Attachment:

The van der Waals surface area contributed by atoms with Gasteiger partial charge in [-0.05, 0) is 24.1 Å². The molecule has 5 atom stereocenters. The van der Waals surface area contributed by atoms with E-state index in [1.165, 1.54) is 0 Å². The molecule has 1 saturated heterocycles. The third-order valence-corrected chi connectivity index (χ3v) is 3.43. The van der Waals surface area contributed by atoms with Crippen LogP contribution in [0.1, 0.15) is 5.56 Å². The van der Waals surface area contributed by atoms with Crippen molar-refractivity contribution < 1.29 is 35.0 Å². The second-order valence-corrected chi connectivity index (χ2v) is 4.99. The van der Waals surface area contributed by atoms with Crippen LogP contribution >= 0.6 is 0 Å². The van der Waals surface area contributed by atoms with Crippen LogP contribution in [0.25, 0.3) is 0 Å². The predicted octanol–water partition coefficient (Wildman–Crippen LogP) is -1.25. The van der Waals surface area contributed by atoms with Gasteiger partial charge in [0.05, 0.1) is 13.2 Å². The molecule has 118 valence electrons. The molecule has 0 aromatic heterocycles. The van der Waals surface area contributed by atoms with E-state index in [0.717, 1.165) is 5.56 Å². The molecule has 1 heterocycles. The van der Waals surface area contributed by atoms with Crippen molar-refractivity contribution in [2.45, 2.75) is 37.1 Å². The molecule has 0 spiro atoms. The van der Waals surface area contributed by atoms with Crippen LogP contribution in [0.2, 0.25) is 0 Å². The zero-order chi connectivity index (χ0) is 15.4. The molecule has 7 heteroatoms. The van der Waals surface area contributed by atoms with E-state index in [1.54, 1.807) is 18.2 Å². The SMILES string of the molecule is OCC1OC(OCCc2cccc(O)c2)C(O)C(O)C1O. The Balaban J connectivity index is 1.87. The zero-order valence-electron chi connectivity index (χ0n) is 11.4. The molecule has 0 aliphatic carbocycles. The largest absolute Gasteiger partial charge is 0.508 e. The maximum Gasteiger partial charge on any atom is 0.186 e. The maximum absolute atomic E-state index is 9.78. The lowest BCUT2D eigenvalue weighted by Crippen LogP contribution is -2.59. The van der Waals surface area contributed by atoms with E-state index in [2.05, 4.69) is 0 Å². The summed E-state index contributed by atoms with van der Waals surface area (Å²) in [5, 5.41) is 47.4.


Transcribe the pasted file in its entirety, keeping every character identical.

The van der Waals surface area contributed by atoms with Gasteiger partial charge in [-0.05, 0) is 24.1 Å². The molecule has 5 atom stereocenters. The van der Waals surface area contributed by atoms with E-state index in [1.165, 1.54) is 0 Å². The molecule has 1 saturated heterocycles. The third-order valence-corrected chi connectivity index (χ3v) is 3.43. The van der Waals surface area contributed by atoms with Crippen LogP contribution in [0.1, 0.15) is 5.56 Å². The van der Waals surface area contributed by atoms with Crippen molar-refractivity contribution < 1.29 is 35.0 Å². The second-order valence-corrected chi connectivity index (χ2v) is 4.99. The van der Waals surface area contributed by atoms with Crippen LogP contribution >= 0.6 is 0 Å². The van der Waals surface area contributed by atoms with Crippen LogP contribution in [0.25, 0.3) is 0 Å². The predicted octanol–water partition coefficient (Wildman–Crippen LogP) is -1.25. The van der Waals surface area contributed by atoms with Gasteiger partial charge in [0.05, 0.1) is 13.2 Å². The molecule has 118 valence electrons. The molecule has 0 aromatic heterocycles. The van der Waals surface area contributed by atoms with E-state index in [0.717, 1.165) is 5.56 Å². The molecule has 1 heterocycles. The van der Waals surface area contributed by atoms with Crippen molar-refractivity contribution in [2.45, 2.75) is 37.1 Å². The molecule has 0 spiro atoms. The van der Waals surface area contributed by atoms with Crippen LogP contribution in [0.2, 0.25) is 0 Å². The zero-order chi connectivity index (χ0) is 15.4. The molecule has 7 heteroatoms. The van der Waals surface area contributed by atoms with E-state index in [1.54, 1.807) is 18.2 Å². The SMILES string of the molecule is OCC1OC(OCCc2cccc(O)c2)C(O)C(O)C1O. The Balaban J connectivity index is 1.87. The zero-order valence-electron chi connectivity index (χ0n) is 11.4. The molecule has 0 aliphatic carbocycles. The largest absolute Gasteiger partial charge is 0.508 e. The maximum Gasteiger partial charge on any atom is 0.186 e. The maximum absolute atomic E-state index is 9.78. The lowest BCUT2D eigenvalue weighted by Crippen LogP contribution is -2.59. The van der Waals surface area contributed by atoms with E-state index in [2.05, 4.69) is 0 Å². The summed E-state index contributed by atoms with van der Waals surface area (Å²) in [5, 5.41) is 47.4.